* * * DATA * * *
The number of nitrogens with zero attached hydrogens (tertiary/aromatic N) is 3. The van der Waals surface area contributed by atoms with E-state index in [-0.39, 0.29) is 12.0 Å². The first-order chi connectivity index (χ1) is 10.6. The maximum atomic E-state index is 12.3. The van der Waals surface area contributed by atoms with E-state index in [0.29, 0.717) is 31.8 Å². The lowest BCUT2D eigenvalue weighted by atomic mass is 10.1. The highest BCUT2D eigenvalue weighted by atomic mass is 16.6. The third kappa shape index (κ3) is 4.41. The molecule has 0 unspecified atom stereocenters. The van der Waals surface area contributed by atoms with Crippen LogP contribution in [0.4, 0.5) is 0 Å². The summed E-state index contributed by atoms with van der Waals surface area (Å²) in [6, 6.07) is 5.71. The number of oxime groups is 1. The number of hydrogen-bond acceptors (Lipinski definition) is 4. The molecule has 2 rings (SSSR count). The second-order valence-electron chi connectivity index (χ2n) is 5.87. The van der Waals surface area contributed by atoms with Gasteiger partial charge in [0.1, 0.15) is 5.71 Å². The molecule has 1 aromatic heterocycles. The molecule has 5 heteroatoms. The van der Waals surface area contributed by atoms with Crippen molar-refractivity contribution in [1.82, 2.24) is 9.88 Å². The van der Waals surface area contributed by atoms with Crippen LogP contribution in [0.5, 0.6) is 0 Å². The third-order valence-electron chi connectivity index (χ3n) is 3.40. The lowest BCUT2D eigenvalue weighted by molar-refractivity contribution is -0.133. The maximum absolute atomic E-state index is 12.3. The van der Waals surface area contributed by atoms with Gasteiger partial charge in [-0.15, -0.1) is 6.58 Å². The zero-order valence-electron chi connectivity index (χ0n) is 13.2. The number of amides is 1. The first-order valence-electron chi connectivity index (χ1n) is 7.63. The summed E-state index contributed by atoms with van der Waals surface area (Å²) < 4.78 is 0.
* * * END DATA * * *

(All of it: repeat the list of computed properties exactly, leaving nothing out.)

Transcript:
The number of nitrogens with zero attached hydrogens (tertiary/aromatic N) is 3. The van der Waals surface area contributed by atoms with E-state index in [-0.39, 0.29) is 12.0 Å². The first-order chi connectivity index (χ1) is 10.6. The maximum atomic E-state index is 12.3. The van der Waals surface area contributed by atoms with E-state index in [0.29, 0.717) is 31.8 Å². The lowest BCUT2D eigenvalue weighted by atomic mass is 10.1. The highest BCUT2D eigenvalue weighted by atomic mass is 16.6. The third kappa shape index (κ3) is 4.41. The molecule has 0 unspecified atom stereocenters. The van der Waals surface area contributed by atoms with Crippen LogP contribution in [0.4, 0.5) is 0 Å². The summed E-state index contributed by atoms with van der Waals surface area (Å²) in [6, 6.07) is 5.71. The number of oxime groups is 1. The number of hydrogen-bond acceptors (Lipinski definition) is 4. The molecule has 2 rings (SSSR count). The second-order valence-electron chi connectivity index (χ2n) is 5.87. The van der Waals surface area contributed by atoms with Gasteiger partial charge in [0.1, 0.15) is 5.71 Å². The molecule has 1 aromatic heterocycles. The molecule has 5 heteroatoms. The van der Waals surface area contributed by atoms with Crippen molar-refractivity contribution in [1.82, 2.24) is 9.88 Å². The van der Waals surface area contributed by atoms with Crippen LogP contribution in [0.5, 0.6) is 0 Å². The third-order valence-electron chi connectivity index (χ3n) is 3.40. The lowest BCUT2D eigenvalue weighted by molar-refractivity contribution is -0.133. The maximum absolute atomic E-state index is 12.3. The van der Waals surface area contributed by atoms with Gasteiger partial charge in [-0.15, -0.1) is 6.58 Å². The zero-order valence-electron chi connectivity index (χ0n) is 13.2. The number of amides is 1. The first-order valence-electron chi connectivity index (χ1n) is 7.63. The summed E-state index contributed by atoms with van der Waals surface area (Å²) < 4.78 is 0.